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Saskatoon woman is raising money for a memorial for Starlight Tour victim Neil Stonechild

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A Saskatoon woman wants to make sure future generations don't forget Neil Stonechild.

Sarah Smokeyday is raising money for a memorial.

“Future generations will continue to tell his story and acknowledge the history of our community and what happened to Indigenous peoples in our home community,” she said.

Stonechild's cold death three decades ago in Saskatoon led to an RCMP investigation, a coroner's inquest and the firing of two police officers.

Workers discovered the teenager's frozen body in a field in the city's northern industrial area in November 1990. At the time, police dismissed his death as an accident, saying the 17-year-old was drunk, ran away and collapsed.

Stonechild's mother and family never accepted the police explanation and unsuccessfully pushed for a broader and deeper investigation.

The case was reopened a decade later when city police admitted taking indigenous men to the outskirts of the city and dropping them off in freezing temperatures. The practice was known as Starlight Tours.

The province ordered an investigation into Stonechild's death and the police investigation. In October 2004, Judge David Wright concluded that the 17-year-old had been in police custody shortly before his death.

Smokeyday said she came up with the idea to honor Stonechild after seeing a video of Anthony Masuskapoe on social media. In the much-watched segment, Masuskapoe is at Woodlawn Cemetery trying to find Stonechild's grave.

The exact location of the gravesite is recorded in the cemetery's main office, but Masuskapoe was unable to find a gravestone or conventional marker.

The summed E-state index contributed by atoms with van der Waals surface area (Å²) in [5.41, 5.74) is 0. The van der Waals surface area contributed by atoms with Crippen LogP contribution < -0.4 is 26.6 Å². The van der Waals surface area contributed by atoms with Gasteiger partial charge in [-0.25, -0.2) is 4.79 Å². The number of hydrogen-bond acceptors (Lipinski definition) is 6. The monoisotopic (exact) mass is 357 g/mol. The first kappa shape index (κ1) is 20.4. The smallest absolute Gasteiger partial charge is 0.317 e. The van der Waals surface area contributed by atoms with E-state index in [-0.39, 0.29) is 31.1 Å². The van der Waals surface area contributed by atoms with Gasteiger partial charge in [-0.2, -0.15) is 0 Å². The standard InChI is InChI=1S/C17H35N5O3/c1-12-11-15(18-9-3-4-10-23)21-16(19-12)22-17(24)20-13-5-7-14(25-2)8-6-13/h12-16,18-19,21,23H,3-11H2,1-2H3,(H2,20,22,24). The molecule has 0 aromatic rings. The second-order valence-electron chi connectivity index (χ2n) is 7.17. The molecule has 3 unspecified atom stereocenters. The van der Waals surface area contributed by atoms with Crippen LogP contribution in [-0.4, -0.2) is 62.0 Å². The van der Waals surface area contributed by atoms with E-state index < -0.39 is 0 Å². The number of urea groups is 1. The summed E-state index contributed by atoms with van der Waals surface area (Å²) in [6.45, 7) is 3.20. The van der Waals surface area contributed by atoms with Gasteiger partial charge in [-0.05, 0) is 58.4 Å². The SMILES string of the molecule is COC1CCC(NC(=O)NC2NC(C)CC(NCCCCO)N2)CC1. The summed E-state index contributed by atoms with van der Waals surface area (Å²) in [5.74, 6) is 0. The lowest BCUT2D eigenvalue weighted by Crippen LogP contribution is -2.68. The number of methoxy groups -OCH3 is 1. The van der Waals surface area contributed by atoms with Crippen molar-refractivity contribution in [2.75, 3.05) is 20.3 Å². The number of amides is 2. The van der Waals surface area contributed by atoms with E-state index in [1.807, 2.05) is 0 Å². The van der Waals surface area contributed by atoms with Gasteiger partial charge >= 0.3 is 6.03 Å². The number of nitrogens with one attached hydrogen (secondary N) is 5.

Smokeyday's mother knew Stonechild personally and was upset about the lack of a marker. Smokeyday agreed that the teen's death should be remembered and took to social media to raise money for a headstone.

Sarah Smokeyday at the site where Neil Stonechild was buried.Sarah Smokeyday at the site where Neil Stonechild was buried.

Sarah Smokeyday at the site where Neil Stonechild was buried.

Sarah Smokeyday at the site where Neil Stonechild was originally buried. (CBC)

After raising about $5,000, she discovered why there is no marker at the grave site. Neil Stonechild is no longer buried in Woodlawn Cemetery, contrary to civic records.

On the eve of the inquest in 2003, RCMP received permission to exhume Stonechild's body for a second autopsy. They then contacted his mother, Stella Bignell.

“After we exhumed him, I told the police to take him back to Wayway [Waywayseecappo First Nation]. “We had a service there for him,” Bignell said.

After learning that Stonechild's body was not in Saskatoon, Smokeyday contacted Stella Bignell and discussed building a memorial for her son in the city.

Smokeyday also released new posts on social media explaining the latest development. She offers a refund to anyone who wants their contribution back for a gravestone.

“I was surprised at how quickly everything happened,” she said.

“I was contacted by people from Manitoba and Ontario and we very quickly raised over $5,000 to fund what we originally planned to be a headstone.

“But we will campaign for a memorial for Neil.”